Brazilian football wonder-coach Luiz Felipe Scolari had a rough time of it here in London: heralded upon his arrival at Chelsea last summer, he was unceremoniously sacked in February after a woeful series of matches saw the team slip to fourth.
Yet something tells me he may one day gaze wistfully upon his brief time in the UK, given he is now headed to Central Asian powerhouse team Bunyodkor, in Tashkent. (If he thought working for a Siberian oligarch was rough, how will he fare under the purported influence of President Karimov’s daughter?)
But there’s another reason the Obelix doppelganger may live to regret the move: things may be hotting up in the Ferghana Valley. True, sometimes it seems as if things are always hotting up in Ferghana. The area, awkwardly divided in the Soviet era, straddles Uzbekistan, Kyrgyzstan and Tajikistan and is a critical region for each state.
Uzbekistan’s three Ferghana provinces, comprising only 4 per cent of its territory, nevertheless contain the following: 25 per cent of its population; half of its ten largest cities; 25 per cent of its agricultural output; and the source of its largest oil reserves and most of its water.
Kyrgyzstan’s two Ferghana provinces hold 51 per cent of its population and 40 per cent of its territory. Tajikistan would barely exist as a state without its Ferghana province of Sughd, which produces two-thirds of its GDP.
Fertile, densely populated, ethnically diverse and religiously conservative, the Ferghana region has seen its share of political violence in the past twenty years. Some of it has been interethnic: in 1990 hundreds of Uzbeks and Kyrgyz were killed in riots in Osh. Some of it has taken the form of transnational terrorism: the founders of the Islamic Movement of Uzbekistan (IMU) began mobilising supporters there in the early 1990s (the fearsome military commander of the IMU, Juma Namangani, took his nom de guerre from the Ferghana city of Namangan).
There has also been domestic political violence, as when Uzbek security forces killed hundreds of protesters in Andijan in 2005.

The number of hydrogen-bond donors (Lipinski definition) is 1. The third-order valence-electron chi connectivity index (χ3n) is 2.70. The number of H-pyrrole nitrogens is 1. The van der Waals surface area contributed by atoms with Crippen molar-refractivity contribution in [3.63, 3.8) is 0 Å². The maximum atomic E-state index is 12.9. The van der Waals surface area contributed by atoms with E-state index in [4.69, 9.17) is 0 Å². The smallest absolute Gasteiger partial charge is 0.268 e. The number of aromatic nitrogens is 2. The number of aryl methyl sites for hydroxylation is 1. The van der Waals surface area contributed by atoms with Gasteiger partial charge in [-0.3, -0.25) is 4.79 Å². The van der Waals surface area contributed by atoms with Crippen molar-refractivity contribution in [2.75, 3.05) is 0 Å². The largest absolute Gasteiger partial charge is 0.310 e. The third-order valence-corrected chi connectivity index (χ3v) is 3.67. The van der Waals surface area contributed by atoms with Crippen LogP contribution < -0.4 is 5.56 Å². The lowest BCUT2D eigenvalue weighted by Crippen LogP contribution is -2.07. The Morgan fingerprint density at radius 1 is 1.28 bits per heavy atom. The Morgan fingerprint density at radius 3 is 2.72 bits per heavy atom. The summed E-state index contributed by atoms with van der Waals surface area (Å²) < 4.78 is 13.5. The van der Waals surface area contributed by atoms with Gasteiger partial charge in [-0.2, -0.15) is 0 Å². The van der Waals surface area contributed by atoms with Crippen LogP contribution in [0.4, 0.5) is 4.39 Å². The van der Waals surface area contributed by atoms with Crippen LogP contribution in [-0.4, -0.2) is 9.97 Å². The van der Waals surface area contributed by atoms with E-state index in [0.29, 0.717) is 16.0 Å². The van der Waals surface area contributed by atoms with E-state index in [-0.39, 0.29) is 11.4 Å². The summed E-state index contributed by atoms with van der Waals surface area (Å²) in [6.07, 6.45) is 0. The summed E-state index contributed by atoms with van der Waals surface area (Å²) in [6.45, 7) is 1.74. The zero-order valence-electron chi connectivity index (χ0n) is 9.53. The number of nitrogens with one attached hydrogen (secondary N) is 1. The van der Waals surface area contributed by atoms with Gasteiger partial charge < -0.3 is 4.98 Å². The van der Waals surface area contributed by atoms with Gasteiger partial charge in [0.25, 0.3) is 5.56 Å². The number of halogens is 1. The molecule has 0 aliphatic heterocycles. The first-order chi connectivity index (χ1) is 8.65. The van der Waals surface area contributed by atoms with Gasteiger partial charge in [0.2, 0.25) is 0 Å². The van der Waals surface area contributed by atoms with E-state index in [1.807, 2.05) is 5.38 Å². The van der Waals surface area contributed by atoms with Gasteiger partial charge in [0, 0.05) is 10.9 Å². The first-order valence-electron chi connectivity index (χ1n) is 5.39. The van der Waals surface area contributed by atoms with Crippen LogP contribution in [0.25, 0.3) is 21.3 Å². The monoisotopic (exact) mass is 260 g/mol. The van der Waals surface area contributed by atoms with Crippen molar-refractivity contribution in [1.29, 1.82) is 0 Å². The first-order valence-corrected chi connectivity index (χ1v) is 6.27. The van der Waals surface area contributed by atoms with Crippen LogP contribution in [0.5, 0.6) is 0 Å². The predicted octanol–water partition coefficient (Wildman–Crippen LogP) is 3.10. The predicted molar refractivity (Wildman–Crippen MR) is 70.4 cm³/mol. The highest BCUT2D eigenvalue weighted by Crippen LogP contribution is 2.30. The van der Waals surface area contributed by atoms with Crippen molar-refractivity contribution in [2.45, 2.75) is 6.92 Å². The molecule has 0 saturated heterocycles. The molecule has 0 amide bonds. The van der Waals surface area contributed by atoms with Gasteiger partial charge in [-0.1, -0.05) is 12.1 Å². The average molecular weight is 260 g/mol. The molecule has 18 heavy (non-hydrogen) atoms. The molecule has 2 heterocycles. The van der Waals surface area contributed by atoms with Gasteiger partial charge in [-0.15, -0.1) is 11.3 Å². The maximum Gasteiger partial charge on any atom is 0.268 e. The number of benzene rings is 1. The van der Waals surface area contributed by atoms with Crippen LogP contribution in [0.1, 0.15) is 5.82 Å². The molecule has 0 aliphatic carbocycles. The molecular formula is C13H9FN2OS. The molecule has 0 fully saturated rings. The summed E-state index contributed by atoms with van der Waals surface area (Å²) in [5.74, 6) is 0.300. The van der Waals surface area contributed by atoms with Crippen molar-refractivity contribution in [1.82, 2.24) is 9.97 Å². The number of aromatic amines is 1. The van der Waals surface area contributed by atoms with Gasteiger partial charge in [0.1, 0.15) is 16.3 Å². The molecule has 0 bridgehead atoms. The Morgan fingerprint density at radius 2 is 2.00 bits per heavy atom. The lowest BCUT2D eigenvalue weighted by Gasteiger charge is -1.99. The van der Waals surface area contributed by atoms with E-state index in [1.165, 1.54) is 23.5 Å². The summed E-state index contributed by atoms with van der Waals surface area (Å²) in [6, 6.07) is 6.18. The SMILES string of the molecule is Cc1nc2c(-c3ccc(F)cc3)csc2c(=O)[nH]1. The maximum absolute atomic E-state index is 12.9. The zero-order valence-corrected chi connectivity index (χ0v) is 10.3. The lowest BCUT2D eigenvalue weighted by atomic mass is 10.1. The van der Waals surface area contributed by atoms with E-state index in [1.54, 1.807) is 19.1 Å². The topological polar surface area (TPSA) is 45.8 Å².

In short, the words ‘Ferghana Valley’ and ‘powder keg’ are often uttered in the same breath. And yet despite a sort of consistent simmer, things have never really kicked off in the region on a large scale. New reports of tension in the area should always be approached cautiously. Nevertheless, recent events are causing some concern and are worth highlighting.
On 26 May a suicide bomb and armed attack were carried out in Andijan and Khanabad (a small Uzbek town on the Kyrgyz border). Official blame was laid upon IMU militants crossing over from Kyrgyzstan; while the IMU were widely acknowledged to have been wiped out alongside their Taliban allies in Afghanistan in 2001, some claim the group has reformed in recent years. (Central Asian regimes are particularly fond of advancing this claim, as the IMU were a potent yet highly unpopular adversary during their strongest period.)
The group that claimed responsibility, however, was the Islamic Jihad Union, a purported offshoot of the IMU. But this may not actually be true either: the attacks could have been the work of criminal outfits or state security services. In Central Asia, attribution is a bit of a parlour game.
Following the attack, the Uzbek-Kyrgyz border was temporarily closed and a handful of minor incidents occurred (allowing one lucky headline writer to come up with this gem: ‘Uzbek, Kyrgyz Border Guards Capture Each Other’ ). More worrying at the moment, however, are reports that Uzbek authorities are digging trenches – and thus delimiting a border – in areas disputed by Uzbekistan and Kyrgyzstan since 1991.
Local violence is one thing; unilateral border declarations may escalate tensions to the national level. The usual hopes that things will calm down are slightly attenuated by the presence of political uncertainty in both capitals and severe economic crisis in the region – two conditions that can exacerbate both local radicalisation and interstate relations.
So, something to keep an eye on. Scolari’s future career, on the other hand, is probably best left unexamined.